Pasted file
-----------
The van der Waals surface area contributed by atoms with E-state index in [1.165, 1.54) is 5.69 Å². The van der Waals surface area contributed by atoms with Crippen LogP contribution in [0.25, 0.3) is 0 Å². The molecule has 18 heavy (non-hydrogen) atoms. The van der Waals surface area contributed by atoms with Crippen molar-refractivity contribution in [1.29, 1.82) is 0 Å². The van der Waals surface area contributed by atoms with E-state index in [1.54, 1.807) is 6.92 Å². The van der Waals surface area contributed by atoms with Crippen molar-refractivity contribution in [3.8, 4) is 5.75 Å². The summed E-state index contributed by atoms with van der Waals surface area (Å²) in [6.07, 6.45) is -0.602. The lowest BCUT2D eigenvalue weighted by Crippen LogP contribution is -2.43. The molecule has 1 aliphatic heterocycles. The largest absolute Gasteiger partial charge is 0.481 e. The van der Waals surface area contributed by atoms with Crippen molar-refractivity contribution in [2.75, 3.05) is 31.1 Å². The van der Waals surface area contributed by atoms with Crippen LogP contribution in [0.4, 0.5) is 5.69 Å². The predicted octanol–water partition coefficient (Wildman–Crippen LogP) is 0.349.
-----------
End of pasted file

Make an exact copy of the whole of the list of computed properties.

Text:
The van der Waals surface area contributed by atoms with E-state index in [1.165, 1.54) is 5.69 Å². The van der Waals surface area contributed by atoms with Crippen LogP contribution in [0.25, 0.3) is 0 Å². The molecule has 18 heavy (non-hydrogen) atoms. The van der Waals surface area contributed by atoms with Crippen molar-refractivity contribution in [1.29, 1.82) is 0 Å². The van der Waals surface area contributed by atoms with E-state index in [1.54, 1.807) is 6.92 Å². The van der Waals surface area contributed by atoms with Crippen molar-refractivity contribution in [3.8, 4) is 5.75 Å². The summed E-state index contributed by atoms with van der Waals surface area (Å²) in [6.07, 6.45) is -0.602. The lowest BCUT2D eigenvalue weighted by Crippen LogP contribution is -2.43. The molecule has 1 aliphatic heterocycles. The largest absolute Gasteiger partial charge is 0.481 e. The van der Waals surface area contributed by atoms with Crippen molar-refractivity contribution in [2.75, 3.05) is 31.1 Å². The van der Waals surface area contributed by atoms with Crippen LogP contribution in [0.4, 0.5) is 5.69 Å². The predicted octanol–water partition coefficient (Wildman–Crippen LogP) is 0.349.